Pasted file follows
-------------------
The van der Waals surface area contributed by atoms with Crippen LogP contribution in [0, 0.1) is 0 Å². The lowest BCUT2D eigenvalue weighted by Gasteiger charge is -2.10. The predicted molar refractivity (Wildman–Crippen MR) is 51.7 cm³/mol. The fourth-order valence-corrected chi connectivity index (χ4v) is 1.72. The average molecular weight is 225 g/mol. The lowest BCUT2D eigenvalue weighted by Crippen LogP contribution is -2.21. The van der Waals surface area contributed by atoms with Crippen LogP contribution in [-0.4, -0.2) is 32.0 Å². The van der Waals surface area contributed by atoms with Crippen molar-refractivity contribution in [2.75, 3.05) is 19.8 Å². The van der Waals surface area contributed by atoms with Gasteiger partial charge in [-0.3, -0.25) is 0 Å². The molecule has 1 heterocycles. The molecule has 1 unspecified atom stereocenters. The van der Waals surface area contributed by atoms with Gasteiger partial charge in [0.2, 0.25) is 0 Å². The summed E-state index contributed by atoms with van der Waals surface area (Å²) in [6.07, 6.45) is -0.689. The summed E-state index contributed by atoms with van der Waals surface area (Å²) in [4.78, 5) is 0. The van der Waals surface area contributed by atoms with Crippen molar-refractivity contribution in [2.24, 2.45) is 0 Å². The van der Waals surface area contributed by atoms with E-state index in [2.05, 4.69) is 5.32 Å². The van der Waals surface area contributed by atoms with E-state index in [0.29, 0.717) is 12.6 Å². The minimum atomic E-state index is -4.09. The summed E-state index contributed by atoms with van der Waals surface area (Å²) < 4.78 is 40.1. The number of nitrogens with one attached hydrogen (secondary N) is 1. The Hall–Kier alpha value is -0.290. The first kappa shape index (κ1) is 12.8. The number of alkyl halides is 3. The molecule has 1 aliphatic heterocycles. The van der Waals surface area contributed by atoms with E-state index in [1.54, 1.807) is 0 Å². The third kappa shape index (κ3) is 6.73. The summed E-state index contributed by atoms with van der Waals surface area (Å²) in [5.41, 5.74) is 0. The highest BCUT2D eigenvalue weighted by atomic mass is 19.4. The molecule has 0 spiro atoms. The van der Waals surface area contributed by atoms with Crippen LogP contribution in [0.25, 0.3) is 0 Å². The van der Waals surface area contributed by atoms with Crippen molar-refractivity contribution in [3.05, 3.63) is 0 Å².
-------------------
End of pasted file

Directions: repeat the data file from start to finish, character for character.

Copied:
The van der Waals surface area contributed by atoms with Crippen LogP contribution in [0, 0.1) is 0 Å². The lowest BCUT2D eigenvalue weighted by Gasteiger charge is -2.10. The predicted molar refractivity (Wildman–Crippen MR) is 51.7 cm³/mol. The fourth-order valence-corrected chi connectivity index (χ4v) is 1.72. The average molecular weight is 225 g/mol. The lowest BCUT2D eigenvalue weighted by Crippen LogP contribution is -2.21. The van der Waals surface area contributed by atoms with Crippen LogP contribution in [-0.4, -0.2) is 32.0 Å². The van der Waals surface area contributed by atoms with Crippen molar-refractivity contribution in [2.75, 3.05) is 19.8 Å². The van der Waals surface area contributed by atoms with Gasteiger partial charge in [-0.3, -0.25) is 0 Å². The molecule has 1 heterocycles. The molecule has 1 unspecified atom stereocenters. The van der Waals surface area contributed by atoms with Gasteiger partial charge in [0.2, 0.25) is 0 Å². The summed E-state index contributed by atoms with van der Waals surface area (Å²) in [6.07, 6.45) is -0.689. The summed E-state index contributed by atoms with van der Waals surface area (Å²) in [4.78, 5) is 0. The van der Waals surface area contributed by atoms with Crippen molar-refractivity contribution in [2.24, 2.45) is 0 Å². The van der Waals surface area contributed by atoms with E-state index in [2.05, 4.69) is 5.32 Å². The van der Waals surface area contributed by atoms with E-state index in [0.29, 0.717) is 12.6 Å². The minimum atomic E-state index is -4.09. The summed E-state index contributed by atoms with van der Waals surface area (Å²) < 4.78 is 40.1. The number of nitrogens with one attached hydrogen (secondary N) is 1. The Hall–Kier alpha value is -0.290. The first kappa shape index (κ1) is 12.8. The number of alkyl halides is 3. The molecule has 1 aliphatic heterocycles. The van der Waals surface area contributed by atoms with E-state index in [1.54, 1.807) is 0 Å². The third kappa shape index (κ3) is 6.73. The summed E-state index contributed by atoms with van der Waals surface area (Å²) in [5.41, 5.74) is 0. The highest BCUT2D eigenvalue weighted by atomic mass is 19.4. The molecule has 0 spiro atoms. The van der Waals surface area contributed by atoms with Crippen LogP contribution in [0.25, 0.3) is 0 Å². The van der Waals surface area contributed by atoms with Crippen molar-refractivity contribution in [3.05, 3.63) is 0 Å².